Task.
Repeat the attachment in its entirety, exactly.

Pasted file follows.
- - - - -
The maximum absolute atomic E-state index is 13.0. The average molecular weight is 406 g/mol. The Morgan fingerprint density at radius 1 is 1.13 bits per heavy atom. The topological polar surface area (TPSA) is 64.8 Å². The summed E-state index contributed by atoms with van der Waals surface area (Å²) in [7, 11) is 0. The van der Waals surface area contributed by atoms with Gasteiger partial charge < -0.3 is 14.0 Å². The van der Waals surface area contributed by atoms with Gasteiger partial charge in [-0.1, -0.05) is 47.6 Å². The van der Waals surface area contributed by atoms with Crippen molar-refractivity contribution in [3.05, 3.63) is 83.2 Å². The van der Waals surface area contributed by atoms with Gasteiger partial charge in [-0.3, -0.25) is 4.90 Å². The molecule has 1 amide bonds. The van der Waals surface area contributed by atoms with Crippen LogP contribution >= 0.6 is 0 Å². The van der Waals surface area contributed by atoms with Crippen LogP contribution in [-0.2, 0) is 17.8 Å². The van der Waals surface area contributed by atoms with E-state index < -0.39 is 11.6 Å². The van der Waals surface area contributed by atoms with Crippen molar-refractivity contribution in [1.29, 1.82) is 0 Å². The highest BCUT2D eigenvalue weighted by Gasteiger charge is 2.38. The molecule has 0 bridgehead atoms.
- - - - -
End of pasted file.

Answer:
The maximum absolute atomic E-state index is 13.0. The average molecular weight is 406 g/mol. The Morgan fingerprint density at radius 1 is 1.13 bits per heavy atom. The topological polar surface area (TPSA) is 64.8 Å². The summed E-state index contributed by atoms with van der Waals surface area (Å²) in [7, 11) is 0. The van der Waals surface area contributed by atoms with Gasteiger partial charge < -0.3 is 14.0 Å². The van der Waals surface area contributed by atoms with Gasteiger partial charge in [-0.1, -0.05) is 47.6 Å². The van der Waals surface area contributed by atoms with Crippen molar-refractivity contribution in [3.05, 3.63) is 83.2 Å². The van der Waals surface area contributed by atoms with Gasteiger partial charge in [-0.3, -0.25) is 4.90 Å². The molecule has 1 amide bonds. The van der Waals surface area contributed by atoms with Crippen LogP contribution >= 0.6 is 0 Å². The van der Waals surface area contributed by atoms with Crippen LogP contribution in [-0.2, 0) is 17.8 Å². The van der Waals surface area contributed by atoms with E-state index < -0.39 is 11.6 Å². The van der Waals surface area contributed by atoms with Crippen molar-refractivity contribution in [1.29, 1.82) is 0 Å². The highest BCUT2D eigenvalue weighted by Gasteiger charge is 2.38. The molecule has 0 bridgehead atoms.